This rich source book from these Wilder scholars from across North America will also explore, among other topics, the interplay of folklore in the Little House novels, women’s place on the American frontier, Rose Wilder Lane’s writing career, the strange episode of the Benders in Kansas, Wilder’s midwestern identity, and society’s ideas of childhood.
HarperCollins has just released cover art for its reissue of Animal Adventures, the third volume in the Little House Chapter Books series of abridgments that was first published in the late 1990s. This book is scheduled for publication in June 2017, following the reissue of The Adventures of Laura and Jack and Pioneer Sisters in February, as I reported a few months ago. I’m also seeing pre-orders for further reissues in this series: Laura and Nellie in August, Christmas Stories in September, and School Days in December. That makes me wonder if HarperCollins will reissue only these five books, given that School Days was first published as book 4, Laura and Nellie as book 5, and Christmas Stories as book 10, and presumably they will be renumbered for this new set. Time will tell!
Given this revival of the Little House Chapter Books series, I wondered if HarperCollins had planned to reissue some of the My First Little House picture books that were first released alongside the Chapter Books. Cover art has not been released yet, but appearing now on the HarperCollins website is a book entitled A Little House Picture Book Treasury: Six Stories of Life on the Prairie, scheduled for publication in September 2017 and apparently containing the following texts first released individually: Going to Town, Country Fair, A Little Prairie House, Sugar Snow, Winter Days in the Big Woods, and Christmas in the Big Woods. No word yet on whether Renée Graef’s illustrations will be retained.
In other news, Caroline Fraser, who published an annotated edition of Wilder’s nine books in the Library of America series, will be publishing a new book in November 2017 entitled Prairie Fires: The Life and Times of Laura Ingalls Wilder, billed as “the first comprehensive historical biography of Laura Ingalls Wilder, the beloved author of the Little House on the Prairie book series”:
Millions of readers of Little House on the Prairie believe they know Laura Ingalls—the pioneer girl who survived blizzards and near-starvation on the Great Plains, and the woman who wrote the famous autobiographical books. But the true story of her life has never been fully told. The Little House books were not only fictionalized but brilliantly edited, a profound act of myth-making and self-transformation. Now, drawing on unpublished manuscripts, letters, diaries, and land and financial records, Caroline Fraser—the editor of the Library of America edition of the Little House series—masterfully fills in the gaps in Wilder’s biography, setting the record straight regarding charges of ghostwriting that have swirled around the books and uncovering the grown-up story behind the most influential childhood epic of pioneer life.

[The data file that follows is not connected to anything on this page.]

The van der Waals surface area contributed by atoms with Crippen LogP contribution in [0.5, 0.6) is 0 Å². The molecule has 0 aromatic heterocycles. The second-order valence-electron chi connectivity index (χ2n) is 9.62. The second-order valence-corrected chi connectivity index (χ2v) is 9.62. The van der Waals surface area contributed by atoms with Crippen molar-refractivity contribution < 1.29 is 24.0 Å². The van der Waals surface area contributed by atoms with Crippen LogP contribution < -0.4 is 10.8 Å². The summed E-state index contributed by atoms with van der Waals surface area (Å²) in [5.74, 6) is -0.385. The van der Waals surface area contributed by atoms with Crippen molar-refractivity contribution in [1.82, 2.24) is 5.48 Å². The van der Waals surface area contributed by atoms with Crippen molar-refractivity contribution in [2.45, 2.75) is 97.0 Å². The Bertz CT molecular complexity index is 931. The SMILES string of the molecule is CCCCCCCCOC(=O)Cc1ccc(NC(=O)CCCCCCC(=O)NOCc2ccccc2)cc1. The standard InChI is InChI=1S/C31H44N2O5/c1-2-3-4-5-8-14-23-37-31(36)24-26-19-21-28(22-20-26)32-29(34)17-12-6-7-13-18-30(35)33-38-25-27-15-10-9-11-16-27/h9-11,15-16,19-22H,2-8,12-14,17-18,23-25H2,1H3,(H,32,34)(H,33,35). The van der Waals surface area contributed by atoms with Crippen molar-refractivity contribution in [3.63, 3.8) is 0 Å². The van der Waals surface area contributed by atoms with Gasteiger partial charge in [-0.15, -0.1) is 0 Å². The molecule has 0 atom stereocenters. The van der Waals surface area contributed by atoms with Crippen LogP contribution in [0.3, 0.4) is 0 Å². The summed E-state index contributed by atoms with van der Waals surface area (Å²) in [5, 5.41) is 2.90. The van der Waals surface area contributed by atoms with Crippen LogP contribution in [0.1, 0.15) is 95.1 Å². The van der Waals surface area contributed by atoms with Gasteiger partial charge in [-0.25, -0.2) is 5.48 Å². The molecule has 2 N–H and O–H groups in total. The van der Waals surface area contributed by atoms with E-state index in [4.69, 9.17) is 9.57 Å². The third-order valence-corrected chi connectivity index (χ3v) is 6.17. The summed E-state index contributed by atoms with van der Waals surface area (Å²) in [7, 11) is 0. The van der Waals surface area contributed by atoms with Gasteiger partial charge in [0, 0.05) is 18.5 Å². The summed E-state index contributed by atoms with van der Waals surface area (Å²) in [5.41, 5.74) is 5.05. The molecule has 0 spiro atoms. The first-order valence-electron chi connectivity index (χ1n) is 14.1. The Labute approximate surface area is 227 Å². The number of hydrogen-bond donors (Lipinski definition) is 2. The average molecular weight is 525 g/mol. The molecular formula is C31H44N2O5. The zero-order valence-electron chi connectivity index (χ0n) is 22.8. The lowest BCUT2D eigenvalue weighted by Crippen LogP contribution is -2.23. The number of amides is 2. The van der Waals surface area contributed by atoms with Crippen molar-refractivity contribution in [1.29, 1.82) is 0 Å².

More news on this book—including cover art—once it becomes available.
Laura Ingalls Wilder’s Little House series chronicled frontier life in the late 1860s. The classic books are both a coming of age story based on Wilder’s life and a reflection of the pioneer spirit of the time. They are also deeply rooted in the natural world. The plants, animals, and landscapes are so integral to the stories, they almost become their own characters. A Wilder World, by New York Times bestselling author Marta McDowell, beautifully explores Laura Ingalls Wilder’s deep relationship to the landscape and illuminates a crucial aspect of the pioneer experience. Featuring the original art by Helen Sewell and Garth Williams and historical and contemporary photographs, A Wilder World is a must-read companion to the Little House books and a must-have treasure for the millions of readers enchanted by Laura’s wild and beautiful life.
I will post cover art and further information about this upcoming book once it becomes available.
It’s been announced recently that the South Dakota State Historical Society Press is preparing an annotated edition of Laura Ingalls Wilder’s memoir “Pioneer Girl,” with plans to publish the book in June 2013. It’s being prepared by Pamela Smith Hill, author of the exceptional biography Laura Ingalls Wilder: A Writer’s Life, which I found filled with wonderful new insights and information about Wilder, her families, and her communities.